Regardless of what you may think you are sending to the printer your data will be sent at the printers declared PPI requirements 300/360 Canon Epson respectively. So really your sending data at 181 ppi via the print driver will be upsampled to 300 ppi (Canon/HP) regardless, but the optimal quality will be achieved by resampling in LR, PS or even better a dedicated program such as Qimage.

It is possible that the gains in IQ may not be noticeable for a number of reasons including poor original data, subject matter, proper viewing distance or any other factor. But where the subject matter and the original IQ is first class it can and does improve IQ to enable viewing of fine detail at closer than normal distances

---------- Post added 06-20-17 at 12:16 PM ----------

QuoteOriginally posted by joergens.mi Quote
it may be usefull, to scale the picture for the print exactly to size, with the resolution of the printer, than there is no interpolation by the printer software. (but this is only usefull when you are a pixel perfectionist.)
Not really, as this limits you to a fixed print size.

In many cases we want larger or smaller prints than the printers required ppi dictates so we have to rely on interpolation and the best interpolation algorithms will not be found in the print driver or OS but in third party such as Qimage, LR or PS.

Assume a Canon printer 300/600 ppi.
If we want a print 'x' size and we have only 200 ppi rather than allow print driver to upsample to 300 ppi we should do this in our application of choice.
For a print of 'x' size where we have in excess of printers lower requirements let's say 400 ppi then we should upsample to printers fine setting of 600 ppi

This has nothing to do with pixel peeping but all to do with maximising print IQ and not leaving it behind on the Lightroom floor. Whether you notice it or not depends on subject and the quality if the acquired image.

This subject mentioned briefly
https://www.pentaxforums.com/forums/32-digital-processing-software-printing/...r-best-iq.html

Last edited by TonyW; 06-20-2017 at 12:32 PM.
06-20-2017, 12:46 PM   #21
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QuoteOriginally posted by TonyW Quote

Not really, as this limits you to a fixed print size.

In many cases we want larger or smaller prints than the printers required ppi dictates so we have to rely on interpolation and the best interpolation algorithms will not be found in the print driver or OS but in third party such as Qimage, LR or PS.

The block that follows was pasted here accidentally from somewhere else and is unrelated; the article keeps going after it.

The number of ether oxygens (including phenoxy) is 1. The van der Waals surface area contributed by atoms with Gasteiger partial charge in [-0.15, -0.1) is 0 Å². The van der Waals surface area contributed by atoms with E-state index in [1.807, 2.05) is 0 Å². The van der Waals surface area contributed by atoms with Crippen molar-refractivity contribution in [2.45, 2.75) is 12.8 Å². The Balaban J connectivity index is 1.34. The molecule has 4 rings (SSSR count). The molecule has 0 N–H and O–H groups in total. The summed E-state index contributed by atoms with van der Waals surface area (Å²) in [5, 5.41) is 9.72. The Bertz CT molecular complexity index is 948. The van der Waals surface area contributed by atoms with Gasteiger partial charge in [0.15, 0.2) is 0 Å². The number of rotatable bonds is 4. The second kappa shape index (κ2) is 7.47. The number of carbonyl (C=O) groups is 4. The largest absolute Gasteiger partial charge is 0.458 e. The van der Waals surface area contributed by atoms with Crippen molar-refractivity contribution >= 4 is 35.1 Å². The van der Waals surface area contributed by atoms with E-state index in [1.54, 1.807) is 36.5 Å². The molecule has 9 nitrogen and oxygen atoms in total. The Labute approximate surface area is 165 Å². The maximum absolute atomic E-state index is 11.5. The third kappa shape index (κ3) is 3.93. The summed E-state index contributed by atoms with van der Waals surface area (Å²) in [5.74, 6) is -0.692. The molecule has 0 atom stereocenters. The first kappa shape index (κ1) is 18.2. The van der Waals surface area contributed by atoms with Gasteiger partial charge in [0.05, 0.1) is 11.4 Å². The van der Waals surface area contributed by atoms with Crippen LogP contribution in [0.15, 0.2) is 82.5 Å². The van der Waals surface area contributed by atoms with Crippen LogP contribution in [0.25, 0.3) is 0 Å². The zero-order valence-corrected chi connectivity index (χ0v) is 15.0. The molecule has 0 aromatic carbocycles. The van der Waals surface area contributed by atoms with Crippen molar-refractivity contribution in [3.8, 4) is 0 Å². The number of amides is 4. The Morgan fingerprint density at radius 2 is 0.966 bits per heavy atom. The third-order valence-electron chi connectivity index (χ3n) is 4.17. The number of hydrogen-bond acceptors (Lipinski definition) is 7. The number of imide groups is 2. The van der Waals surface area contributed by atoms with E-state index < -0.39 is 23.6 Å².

But his is exactly what I meant.
If the printer as a native resolution of 300 dpi (not droplets) than you'll get the best output if you send to the printer a file which has 300 dpi, and yes this restricts me to exactly one picturesize.
This scaling is done exactly for this print output, when there is a need for another different sized picture, i'll scale it to that size. This is not the processed picture which i store, this is an intermediate file for that print, with all modifications needed to optimize it for the printer an paper. The step in which way the printer generates the exact combination of droplets for the 3,4,5 (RGB, Grey, Black) colors from from 300dpi input is internal to the printer.
06-20-2017, 01:14 PM   #22
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QuoteOriginally posted by Fenwoodian Quote
.
I continually make my own LARGE prints. The key is to send images to your printer that are exact divisibles of the print head resolution. I'm surprised that no one has mentioned this yet.

300ppi is not a universal truth - it's nothing more than an over-simplied generalization that has been perpetuated by the uninformed. For example, my large format Epson printer prefers 180, 240, 288 and 360. Sent it anything else and it will interpolate your file (not a good thing). For example, my printer will do a better job printing 288ppi files than 300ppi files.

For more info check this out...
+1...

I always talk to my printer and find out what the native resolution of the printer is. ON my Canon pro 9000 it was 300 DPI. The service I use now uses 360 DPI.